Second Vatican Council[change | change source]

Pope John brought together the church's bishops and cardinals in a meeting called Vatican Council II. After Pope John XXIII's death in June of 1963, the Council was continued by his successor, Pope Paul VI. The Council was completed in 1965.

After his death[change | change source]

John XXIII is buried with other popes in a crypt below St. Peter's Basilica.[16] According to the official news agency of the Soviet Union, the pope's reign "was marked by fruitful activity for the sake of consolidating peace and peaceful cooperation among nations."[17] On September 3, 2000, Pope John XXIII was beatified and given the title of "Blessed John XXIII". On April 27, 2014, Pope John XXIII was canonized by Pope Francis and declared a new Saint of the Catholic Church given the title of "Saint John XXIII" alongside Pope John Paul II now known as "Saint John Paul II".

Related pages[change | change source]

References[change | change source]

The Coat of Arms of John XXIII
  1. "Patrons of Papal Delegates", Saints, SQPN
  2. "St. John XXIII, patron saint of Christian unity?". Vatican Insider. 24 March 2014. Archived from the original on 14 September 2015. Retrieved 18 March 2015.
  3. "On October 12, in memory of St. John XXIII dedication of the church hospital". Diocese of Bergamo. 2014. Archived from the original on 4 March 2016. Retrieved 26 May 2015.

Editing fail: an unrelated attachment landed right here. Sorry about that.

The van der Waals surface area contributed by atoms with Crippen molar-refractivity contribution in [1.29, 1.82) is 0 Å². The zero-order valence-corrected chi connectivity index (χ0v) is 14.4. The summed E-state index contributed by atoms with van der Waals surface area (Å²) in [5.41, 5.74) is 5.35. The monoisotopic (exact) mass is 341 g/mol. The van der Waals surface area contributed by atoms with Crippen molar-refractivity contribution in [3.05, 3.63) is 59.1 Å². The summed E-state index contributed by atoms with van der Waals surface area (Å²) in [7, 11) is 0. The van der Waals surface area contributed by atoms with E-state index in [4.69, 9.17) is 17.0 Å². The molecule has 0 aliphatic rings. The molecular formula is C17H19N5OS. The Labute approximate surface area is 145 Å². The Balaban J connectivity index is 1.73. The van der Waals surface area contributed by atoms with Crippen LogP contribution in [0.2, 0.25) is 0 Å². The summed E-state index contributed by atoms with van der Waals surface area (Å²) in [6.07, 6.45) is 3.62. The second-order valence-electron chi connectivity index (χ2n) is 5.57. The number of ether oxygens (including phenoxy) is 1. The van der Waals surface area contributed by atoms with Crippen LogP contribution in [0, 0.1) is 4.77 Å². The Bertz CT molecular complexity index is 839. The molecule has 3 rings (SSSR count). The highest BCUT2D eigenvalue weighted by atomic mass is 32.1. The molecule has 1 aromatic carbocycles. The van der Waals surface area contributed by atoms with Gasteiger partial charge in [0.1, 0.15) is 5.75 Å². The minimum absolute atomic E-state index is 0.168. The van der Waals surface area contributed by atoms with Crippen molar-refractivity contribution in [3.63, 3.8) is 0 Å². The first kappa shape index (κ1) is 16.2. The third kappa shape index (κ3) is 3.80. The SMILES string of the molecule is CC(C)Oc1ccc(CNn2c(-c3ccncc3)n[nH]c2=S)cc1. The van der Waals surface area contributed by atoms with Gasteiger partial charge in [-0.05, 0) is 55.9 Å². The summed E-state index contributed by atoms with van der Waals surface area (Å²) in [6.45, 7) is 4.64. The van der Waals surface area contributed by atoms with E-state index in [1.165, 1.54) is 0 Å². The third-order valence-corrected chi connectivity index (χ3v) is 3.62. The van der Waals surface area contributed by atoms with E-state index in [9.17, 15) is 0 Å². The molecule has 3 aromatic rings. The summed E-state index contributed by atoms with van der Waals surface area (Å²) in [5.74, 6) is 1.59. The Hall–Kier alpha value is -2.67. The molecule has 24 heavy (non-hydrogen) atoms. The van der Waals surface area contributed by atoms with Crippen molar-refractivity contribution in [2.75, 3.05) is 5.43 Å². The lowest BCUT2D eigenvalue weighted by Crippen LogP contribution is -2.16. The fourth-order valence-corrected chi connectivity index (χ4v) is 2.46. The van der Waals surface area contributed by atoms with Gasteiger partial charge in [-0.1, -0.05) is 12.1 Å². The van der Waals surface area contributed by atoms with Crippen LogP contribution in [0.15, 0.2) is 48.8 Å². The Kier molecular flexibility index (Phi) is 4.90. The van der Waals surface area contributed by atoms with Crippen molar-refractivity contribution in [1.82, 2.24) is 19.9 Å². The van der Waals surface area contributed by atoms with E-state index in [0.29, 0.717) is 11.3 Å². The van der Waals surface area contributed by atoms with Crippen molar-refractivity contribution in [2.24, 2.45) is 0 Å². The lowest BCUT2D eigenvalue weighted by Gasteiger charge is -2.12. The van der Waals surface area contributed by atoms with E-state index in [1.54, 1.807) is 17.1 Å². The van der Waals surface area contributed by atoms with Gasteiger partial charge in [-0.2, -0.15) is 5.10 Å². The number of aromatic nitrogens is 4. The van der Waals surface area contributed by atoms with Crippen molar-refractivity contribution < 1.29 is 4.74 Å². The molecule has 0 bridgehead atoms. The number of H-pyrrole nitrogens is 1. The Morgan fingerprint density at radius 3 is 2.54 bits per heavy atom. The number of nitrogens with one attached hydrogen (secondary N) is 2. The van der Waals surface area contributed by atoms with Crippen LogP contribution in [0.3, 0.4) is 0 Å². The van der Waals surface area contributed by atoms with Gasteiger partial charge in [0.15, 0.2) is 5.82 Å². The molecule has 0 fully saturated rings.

4. "Saint John XXIII for the first time becomes the patron". Retrieved 4 January 2016.
  5. Marco Roncalli (6 September 2017). "San Giovanni XXIII sarà patrono dell'Esercito". La Stampa. Retrieved 7 September 2017.
  6. "List of Popes," Catholic Encyclopedia (2009). Retrieved 2011-11-02.
  7. Cortesi, Arnaldo. "A Liberal Pontiff," New York Times. June 4, 1963. Retrieved 2011-10-28.
  8. Cortesi, Arnaldo. "Cardinal Roncalli Elected Pope," New York Times. October 29, 1958. Retrieved 2011-10-28.
  9. Doty, Robert C. "Court on Sainthood for Pope John Opens in Venice," New York Times. March 16, 1968. Retrieved 2011-10-18.
  10. "Pope Names Successor For His Post in Venice," New York Times. November 12, 1958. Retrieved 2011-10-28.
  11. Cortesi, Arnaldo. "Cardinal Roncalli Elected Pope," New York Times. October 29, 1958. Retrieved 2011-10-28.
  12. Cortesi, Arnaldo. "Coronation Rites for Pontiff Begin in Rome Splendor," New York Times. November 04, 1958. Retrieved 2011-10-28.
  13. Cortesi, Arnaldo. "Pope John Names a Negro Cardinal; A Native African, a Japanese and a Filipino Among 7 to Be Princes of Church," New York Times. March 4, 1960. Retrieved 2011-10-28.
  14. Cortesi, Arnaldo. "4 New Cardinals Elevated in Rome," New York Times. January 17, 1961; retrieved 2011-10-28; Laurean Rugambwa (1st African cardinal), Peter Tatsuo Doi (1st Japanese cardinal), Rufino Santos (1st Filipino cardinal), José Quintero Parra (1st Venezuelan cardinal).
  15. Cortesi, Arnaldo. "John XXIII Is First Pope to Call on Italian President," New York Times. May 12, 1963. Retrieved 2011-10-18.
  16. Cortesi, Arnaldo. "Pope John Buried in Basilica Crypt," New York Times. June 7, 1963. Retrieved 2011-10-28.
  17. "Tass Hails Pope John; Cites 'Fruitful Activity'," New York Times. June 04, 1963. Retrieved 2011-10-28.

Other websites[change | change source]

Media related to Ioannes XXIII at Wikimedia Commons

Preceded by
Pius XII
Succeeded by
Paul VI